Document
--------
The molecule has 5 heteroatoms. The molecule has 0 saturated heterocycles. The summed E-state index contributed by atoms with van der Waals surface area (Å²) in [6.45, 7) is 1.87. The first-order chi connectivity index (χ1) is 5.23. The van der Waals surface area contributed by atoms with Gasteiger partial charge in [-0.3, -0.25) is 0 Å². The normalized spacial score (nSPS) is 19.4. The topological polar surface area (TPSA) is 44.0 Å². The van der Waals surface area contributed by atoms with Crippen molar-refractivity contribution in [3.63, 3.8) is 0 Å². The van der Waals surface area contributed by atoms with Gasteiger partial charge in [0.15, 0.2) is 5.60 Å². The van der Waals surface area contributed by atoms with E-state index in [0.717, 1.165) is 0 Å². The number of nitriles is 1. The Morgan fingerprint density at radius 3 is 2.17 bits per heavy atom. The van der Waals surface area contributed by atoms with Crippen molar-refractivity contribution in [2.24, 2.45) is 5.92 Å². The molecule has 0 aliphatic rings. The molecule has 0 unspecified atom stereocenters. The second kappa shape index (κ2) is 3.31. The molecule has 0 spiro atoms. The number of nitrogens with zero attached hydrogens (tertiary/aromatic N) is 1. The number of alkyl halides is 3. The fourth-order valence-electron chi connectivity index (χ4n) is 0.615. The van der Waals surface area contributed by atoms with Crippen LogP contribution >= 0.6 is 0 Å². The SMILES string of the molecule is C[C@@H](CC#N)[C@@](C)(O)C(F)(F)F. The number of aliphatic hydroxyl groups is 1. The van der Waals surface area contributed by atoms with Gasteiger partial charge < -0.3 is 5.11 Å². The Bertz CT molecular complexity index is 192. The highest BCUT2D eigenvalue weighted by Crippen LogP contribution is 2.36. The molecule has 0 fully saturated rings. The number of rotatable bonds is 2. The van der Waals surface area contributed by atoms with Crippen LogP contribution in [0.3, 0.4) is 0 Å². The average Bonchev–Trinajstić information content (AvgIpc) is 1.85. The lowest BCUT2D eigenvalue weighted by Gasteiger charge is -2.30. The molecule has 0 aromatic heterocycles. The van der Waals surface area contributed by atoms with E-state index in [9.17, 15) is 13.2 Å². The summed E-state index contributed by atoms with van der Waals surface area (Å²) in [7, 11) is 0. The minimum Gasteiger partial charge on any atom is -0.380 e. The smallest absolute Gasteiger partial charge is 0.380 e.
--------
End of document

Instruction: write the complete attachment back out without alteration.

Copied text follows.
The molecule has 5 heteroatoms. The molecule has 0 saturated heterocycles. The summed E-state index contributed by atoms with van der Waals surface area (Å²) in [6.45, 7) is 1.87. The first-order chi connectivity index (χ1) is 5.23. The van der Waals surface area contributed by atoms with Gasteiger partial charge in [-0.3, -0.25) is 0 Å². The normalized spacial score (nSPS) is 19.4. The topological polar surface area (TPSA) is 44.0 Å². The van der Waals surface area contributed by atoms with Crippen molar-refractivity contribution in [3.63, 3.8) is 0 Å². The van der Waals surface area contributed by atoms with Gasteiger partial charge in [0.15, 0.2) is 5.60 Å². The van der Waals surface area contributed by atoms with E-state index in [0.717, 1.165) is 0 Å². The number of nitriles is 1. The Morgan fingerprint density at radius 3 is 2.17 bits per heavy atom. The van der Waals surface area contributed by atoms with Crippen molar-refractivity contribution in [2.24, 2.45) is 5.92 Å². The molecule has 0 aliphatic rings. The molecule has 0 unspecified atom stereocenters. The second kappa shape index (κ2) is 3.31. The molecule has 0 spiro atoms. The number of nitrogens with zero attached hydrogens (tertiary/aromatic N) is 1. The number of alkyl halides is 3. The fourth-order valence-electron chi connectivity index (χ4n) is 0.615. The van der Waals surface area contributed by atoms with Crippen LogP contribution >= 0.6 is 0 Å². The SMILES string of the molecule is C[C@@H](CC#N)[C@@](C)(O)C(F)(F)F. The number of aliphatic hydroxyl groups is 1. The van der Waals surface area contributed by atoms with Gasteiger partial charge < -0.3 is 5.11 Å². The Bertz CT molecular complexity index is 192. The highest BCUT2D eigenvalue weighted by Crippen LogP contribution is 2.36. The molecule has 0 fully saturated rings. The number of rotatable bonds is 2. The van der Waals surface area contributed by atoms with Crippen LogP contribution in [0.3, 0.4) is 0 Å². The average Bonchev–Trinajstić information content (AvgIpc) is 1.85. The lowest BCUT2D eigenvalue weighted by Gasteiger charge is -2.30. The molecule has 0 aromatic heterocycles. The van der Waals surface area contributed by atoms with E-state index in [9.17, 15) is 13.2 Å². The summed E-state index contributed by atoms with van der Waals surface area (Å²) in [7, 11) is 0. The minimum Gasteiger partial charge on any atom is -0.380 e. The smallest absolute Gasteiger partial charge is 0.380 e.